# Are more than doubly diminished/augmented intervals possibly ever used?

Warning: this is purely a theoretical question, most likely won't have any practical uses. The reason I'm asking is because I'm trying to express musical intervals programatically. Expressing them as semitones is not an option, as I want my interval representation to carry semantic information about what the intention with the interval was.

If my understanding is correct of intervals they can be either:

• Perfect (unison, 4th, 5th, octave) - these can be diminished/augmented to express an interval one semitone up or down, or doubly diminished/augmented to express an interval 2 semitones up or down.
• Imperfect (2nd, 3rd, 6th, 7th) - these can be either minor/major which have one semitone difference, or diminished/augmented which further move the interval up or down.

So far the most extreme interval alteration is doubly diminished/augmented.

Can we have triple, quadruple or even more diminished/augmented intervals? Does it make any musical sense to do this? Would any musician recognize such an interval (be that classical or other)? Are there practical examples?

• Makes sense musically, but lacks a common symbol set. In microtonal theory triple and higher-order accidentals are used sometimes, see for example here systems beyond the reach of the 35 notes that can be achieved by combining 7 base notes with 5 accidentals (neutral=none inclusively): en.xen.wiki/w/Golden_meantone
– Wolf
Commented Dec 9, 2020 at 10:25
• @Wolf thanks, gonna check this out, I haven't considered microtonal music, but let's see how it translates! Commented Dec 9, 2020 at 10:34
• Nit#2: If your getting into terms like double augmented, why not use "imperfect" instead of "other intervals?" That would be the music theory term. Commented Dec 9, 2020 at 21:48
• @MichaelCurtis haha I didn't know that's a thing, but now I do :) Commented Dec 10, 2020 at 21:56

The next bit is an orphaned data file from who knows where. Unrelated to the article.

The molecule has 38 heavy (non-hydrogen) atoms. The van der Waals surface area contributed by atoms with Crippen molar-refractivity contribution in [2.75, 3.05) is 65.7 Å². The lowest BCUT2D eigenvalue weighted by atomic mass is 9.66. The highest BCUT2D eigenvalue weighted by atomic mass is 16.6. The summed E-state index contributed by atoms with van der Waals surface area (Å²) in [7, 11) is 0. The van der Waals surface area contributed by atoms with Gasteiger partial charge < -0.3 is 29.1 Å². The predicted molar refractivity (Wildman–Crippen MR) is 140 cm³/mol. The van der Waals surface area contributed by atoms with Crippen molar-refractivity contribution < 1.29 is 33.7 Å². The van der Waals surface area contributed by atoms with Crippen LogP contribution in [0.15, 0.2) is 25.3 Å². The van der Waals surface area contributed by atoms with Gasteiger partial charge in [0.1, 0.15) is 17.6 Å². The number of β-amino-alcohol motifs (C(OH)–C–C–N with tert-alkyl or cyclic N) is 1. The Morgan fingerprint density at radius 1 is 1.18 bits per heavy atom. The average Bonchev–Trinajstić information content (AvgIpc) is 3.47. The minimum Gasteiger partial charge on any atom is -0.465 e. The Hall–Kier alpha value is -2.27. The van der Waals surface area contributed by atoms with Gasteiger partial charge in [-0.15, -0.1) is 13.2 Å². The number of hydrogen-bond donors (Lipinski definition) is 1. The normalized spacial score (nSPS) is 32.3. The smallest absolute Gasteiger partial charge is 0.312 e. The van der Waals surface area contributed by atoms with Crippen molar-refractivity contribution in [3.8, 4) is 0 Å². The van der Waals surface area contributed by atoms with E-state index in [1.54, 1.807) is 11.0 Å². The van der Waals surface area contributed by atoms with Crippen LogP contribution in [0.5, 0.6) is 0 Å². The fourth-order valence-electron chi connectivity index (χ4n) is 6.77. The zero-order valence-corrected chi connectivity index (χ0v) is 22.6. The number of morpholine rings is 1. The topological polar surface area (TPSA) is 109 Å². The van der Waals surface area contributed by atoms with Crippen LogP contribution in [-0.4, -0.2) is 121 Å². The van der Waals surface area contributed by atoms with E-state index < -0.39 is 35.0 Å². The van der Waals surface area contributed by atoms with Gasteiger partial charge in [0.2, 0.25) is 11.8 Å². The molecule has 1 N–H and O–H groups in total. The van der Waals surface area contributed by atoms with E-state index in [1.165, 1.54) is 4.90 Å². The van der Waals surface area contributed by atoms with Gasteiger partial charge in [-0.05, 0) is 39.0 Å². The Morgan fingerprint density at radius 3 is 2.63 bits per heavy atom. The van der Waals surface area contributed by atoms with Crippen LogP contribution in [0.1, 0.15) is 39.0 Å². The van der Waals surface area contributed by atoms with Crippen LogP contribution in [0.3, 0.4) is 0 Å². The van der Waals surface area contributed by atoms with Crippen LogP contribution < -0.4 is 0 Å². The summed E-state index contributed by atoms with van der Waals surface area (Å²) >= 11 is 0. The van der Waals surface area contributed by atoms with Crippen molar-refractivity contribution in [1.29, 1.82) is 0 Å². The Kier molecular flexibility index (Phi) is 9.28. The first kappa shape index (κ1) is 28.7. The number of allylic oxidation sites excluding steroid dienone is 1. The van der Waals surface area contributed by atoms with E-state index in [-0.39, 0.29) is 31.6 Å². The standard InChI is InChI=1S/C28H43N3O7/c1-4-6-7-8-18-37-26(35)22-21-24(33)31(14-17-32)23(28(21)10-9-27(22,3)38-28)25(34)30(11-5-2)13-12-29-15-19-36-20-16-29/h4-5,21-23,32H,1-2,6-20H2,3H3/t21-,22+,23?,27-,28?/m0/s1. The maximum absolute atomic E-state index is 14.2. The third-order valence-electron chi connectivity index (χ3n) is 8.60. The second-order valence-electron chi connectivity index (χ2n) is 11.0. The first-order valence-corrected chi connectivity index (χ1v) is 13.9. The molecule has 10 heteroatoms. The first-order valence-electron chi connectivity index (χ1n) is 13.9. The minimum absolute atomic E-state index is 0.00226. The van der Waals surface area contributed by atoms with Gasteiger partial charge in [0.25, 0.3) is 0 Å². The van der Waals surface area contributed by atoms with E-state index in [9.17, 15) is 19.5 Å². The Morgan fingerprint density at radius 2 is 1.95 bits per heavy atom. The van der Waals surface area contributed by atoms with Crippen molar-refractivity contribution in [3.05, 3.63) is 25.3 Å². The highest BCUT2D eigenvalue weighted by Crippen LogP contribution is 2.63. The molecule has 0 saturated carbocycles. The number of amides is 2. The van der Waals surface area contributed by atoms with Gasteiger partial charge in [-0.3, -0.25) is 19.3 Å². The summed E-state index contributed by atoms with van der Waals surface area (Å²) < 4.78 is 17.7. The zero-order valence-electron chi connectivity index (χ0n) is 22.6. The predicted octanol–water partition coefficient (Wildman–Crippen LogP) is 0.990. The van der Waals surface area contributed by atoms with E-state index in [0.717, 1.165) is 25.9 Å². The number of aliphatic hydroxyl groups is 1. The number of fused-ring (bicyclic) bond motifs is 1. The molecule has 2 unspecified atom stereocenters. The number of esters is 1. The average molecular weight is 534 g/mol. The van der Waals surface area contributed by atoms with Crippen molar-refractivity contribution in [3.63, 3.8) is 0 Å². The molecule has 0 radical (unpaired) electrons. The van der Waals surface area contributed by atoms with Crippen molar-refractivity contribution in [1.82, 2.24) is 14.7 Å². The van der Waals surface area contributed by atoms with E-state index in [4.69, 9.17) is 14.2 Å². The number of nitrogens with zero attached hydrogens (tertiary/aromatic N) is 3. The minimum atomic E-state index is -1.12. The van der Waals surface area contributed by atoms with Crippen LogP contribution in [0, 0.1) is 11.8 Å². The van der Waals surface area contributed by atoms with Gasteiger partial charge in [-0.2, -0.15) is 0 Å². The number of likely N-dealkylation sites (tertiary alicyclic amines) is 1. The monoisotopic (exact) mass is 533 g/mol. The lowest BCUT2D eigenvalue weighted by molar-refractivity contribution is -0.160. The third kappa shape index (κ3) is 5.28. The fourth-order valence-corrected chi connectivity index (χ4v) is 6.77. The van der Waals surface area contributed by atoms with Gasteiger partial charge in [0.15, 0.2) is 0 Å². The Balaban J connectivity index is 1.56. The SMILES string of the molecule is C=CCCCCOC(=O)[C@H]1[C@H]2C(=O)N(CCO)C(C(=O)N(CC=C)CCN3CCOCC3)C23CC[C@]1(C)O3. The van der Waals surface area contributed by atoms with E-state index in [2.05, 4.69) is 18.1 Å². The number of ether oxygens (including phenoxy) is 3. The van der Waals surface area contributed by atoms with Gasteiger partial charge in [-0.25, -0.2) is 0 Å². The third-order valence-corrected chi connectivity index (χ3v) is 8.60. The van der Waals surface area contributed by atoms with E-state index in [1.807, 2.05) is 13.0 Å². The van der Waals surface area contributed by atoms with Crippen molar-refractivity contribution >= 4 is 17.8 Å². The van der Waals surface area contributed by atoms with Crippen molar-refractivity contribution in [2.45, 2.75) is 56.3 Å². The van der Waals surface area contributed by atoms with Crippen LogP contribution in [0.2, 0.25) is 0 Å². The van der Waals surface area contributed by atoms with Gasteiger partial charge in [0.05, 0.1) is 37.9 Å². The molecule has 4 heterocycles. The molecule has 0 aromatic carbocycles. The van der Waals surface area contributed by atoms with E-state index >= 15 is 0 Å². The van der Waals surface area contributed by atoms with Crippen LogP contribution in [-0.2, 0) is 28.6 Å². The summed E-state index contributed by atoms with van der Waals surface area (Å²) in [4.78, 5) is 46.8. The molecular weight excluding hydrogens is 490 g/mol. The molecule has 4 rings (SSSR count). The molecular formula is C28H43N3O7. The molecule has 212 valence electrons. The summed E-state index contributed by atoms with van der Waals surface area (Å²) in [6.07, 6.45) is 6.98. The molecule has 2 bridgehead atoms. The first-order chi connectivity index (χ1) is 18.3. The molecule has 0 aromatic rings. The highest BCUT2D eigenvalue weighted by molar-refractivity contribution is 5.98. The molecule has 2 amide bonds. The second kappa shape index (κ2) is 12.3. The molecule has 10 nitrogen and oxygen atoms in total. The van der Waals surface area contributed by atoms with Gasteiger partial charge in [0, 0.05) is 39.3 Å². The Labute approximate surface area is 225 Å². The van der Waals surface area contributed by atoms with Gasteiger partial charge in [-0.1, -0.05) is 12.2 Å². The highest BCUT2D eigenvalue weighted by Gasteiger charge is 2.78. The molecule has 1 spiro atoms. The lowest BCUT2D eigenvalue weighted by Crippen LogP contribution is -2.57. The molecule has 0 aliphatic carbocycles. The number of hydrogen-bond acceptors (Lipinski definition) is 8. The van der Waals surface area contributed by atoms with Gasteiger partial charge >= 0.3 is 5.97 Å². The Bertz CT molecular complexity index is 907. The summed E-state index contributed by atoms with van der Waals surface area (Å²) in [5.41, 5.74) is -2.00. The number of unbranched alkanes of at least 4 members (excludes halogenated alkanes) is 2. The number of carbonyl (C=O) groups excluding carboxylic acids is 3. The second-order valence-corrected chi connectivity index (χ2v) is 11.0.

• F♭ to B♯ is a triply augmented fourth. Commented Jan 28, 2023 at 0:14

In theory, if you accept no limit to the multiplicity of chromatic alteration, there is no limit to the multiplicity of augmentation or diminution. So, for example, C-octuple-flat to E-septuple-sharp is a quindecuply augmented third.

In practice, you're never going to see that sort of thing except if someone is trying to make a point. Doubly augmented intervals are already fairly rare. Does it make musical sense to exceed that? In general, it does not, which is why you generally don't see such intervals.

As a programmer, and assuming that you're not targeting highly experimental composition, I would start with 35 possibilities as suggested by Wolf (A through G and double flat through double sharp). If you need to support larger chromatic alteration, you can add it later.

Do note that if you're planning to map the pitches to frequency ratios, and you're not using a twelve-tone temperament, identifying the interval quality isn't sufficient to identify the frequency ratios. For example, in 5-limit just intonation, there are two different major seconds, which implies at least three minor seconds.

So, while you may have 35 letter-plus-accidental notes, you'll have more pitches. Even limiting yourself to C major and only the seven letters with no accidentals, you need to have two different versions of A and possibly two different versions of D.

they exist. For example the interval f-double-flat up to b-double-sharp is a 5x augmented fourth. You can’t tell by listening of course, and if you had to read it it would stop you dead in your tracks. As an aside, the composer Morton Feldman used multi augmented/diminished intervals because of the awkward feel it gave to the performance (e.g. successive melody notes b-sharp c-flat a-double-flat g-sharp)

From a programming perspective, if you allow pieces to be transposed, I would allow for the possibility of creating "nonsensical" notes and intervals like triple sharps, even if one would normally want to rework them to more reasonable enharmonic equivalents before trying to perform them. If one has a piece of music which includes a sequence of chromatic key changes from A major to Bb, Cb, C, Db, and D major, and wishes to transpose it so that it starts in Ab major, performing such a transposition while keeping the same relative keys would yield the key sequence Ab, Bbb, Cbb, Cb, Dbb, and Db. Obviously one wouldn't want to try to perform a piece written in such keys; one would instead replace the keys with the enharmonic equivalents Ab, A, Bb, Cb, C, and Db. If, however, one were to subsequently transpose the piece to start on E major, the enharmonically-transposed form would become E, E#, F#, G, G#, A while the transposing either the original or the "nonsensical" form would have yielded the sequence E, F, Gb, G, Ab, A.